The civil code (Bürgerliches Gesetzbuch, BGB.) Of August 18, 1896, which entered into force on January 1, 1900, is the largest and most doctrinally elaborated code that has been compiled to date. With its 2,385 paragraphs and 218 articles of the introductory law (Einführungsgesetz, EG.), It encompasses a very vast field in that the individual provisions strive to contemplate, with a strong abstraction, the largest possible number of cases and to fix them with precision in a studied and original language. The judge is so close. However, the German courts have managed to gain a great deal of freedom over time for new solutions. The code itself appeals to the judge’s appreciation in some of the general provisions. And these have become particularly preferred ways out of judges for introducing changes in law. In particular: § 157 “Contracts must be interpreted as required by good faith having regard to social customs”; § 242: ”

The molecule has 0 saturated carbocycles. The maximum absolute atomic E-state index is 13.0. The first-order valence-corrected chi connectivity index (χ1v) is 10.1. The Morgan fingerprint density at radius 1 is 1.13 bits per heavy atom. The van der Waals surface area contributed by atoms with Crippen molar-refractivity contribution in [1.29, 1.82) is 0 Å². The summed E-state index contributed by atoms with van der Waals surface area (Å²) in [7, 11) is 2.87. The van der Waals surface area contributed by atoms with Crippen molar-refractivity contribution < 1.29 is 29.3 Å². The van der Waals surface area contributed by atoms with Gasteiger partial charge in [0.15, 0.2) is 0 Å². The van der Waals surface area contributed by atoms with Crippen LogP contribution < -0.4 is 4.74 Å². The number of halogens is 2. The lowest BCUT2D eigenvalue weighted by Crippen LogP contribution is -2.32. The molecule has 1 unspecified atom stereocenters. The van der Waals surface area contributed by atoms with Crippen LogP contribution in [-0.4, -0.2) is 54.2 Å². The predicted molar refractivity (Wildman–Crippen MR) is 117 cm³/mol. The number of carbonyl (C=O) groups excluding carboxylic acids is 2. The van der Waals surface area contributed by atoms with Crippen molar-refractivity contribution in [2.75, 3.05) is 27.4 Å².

The code, in its division into five parts and related subdivisions, with its concepts (e.g. of thing, person, inheritance, universal succession), with its types of contract (e.g., leasing of works, leasing of works, not yet an employment contract) and numerous individual norms are closely related to the results of the most recent pandectistic doctrine; even if, contrary to his first draft, it contains many other provisions, partly derived from German law, partly new. The general idea that informs him is objectivity and neutrality with respect to conflicting private interests. Therefore, fundamental principles for the new legislation were the freedom of form of contracts, in the law of obligations the principle of contractual freedom, in the law of things the assiduous care for trade protection. At the same time there are important attempts to protect the weak against possible abuse, Fr. eg, the constant favor accorded to good faith and morality; the continuous fight against usury; the postulate of the necessary diligence in social relations (im Verkehr erforderliche Sorgfalt, § 176), the severe limitation of the bargaining capacity of minors and the mentally ill; the illegitimate child always has alimony action against the father, who still has the exceptio plurium concubentium at his disposal. The position of the wife, the subject of much discussion, is substantially elevated in the code, even if the administration and usufruct of the husband established by law, in the absence of a marriage contract, regardless of the woman’s economy, appears susceptible to improvement.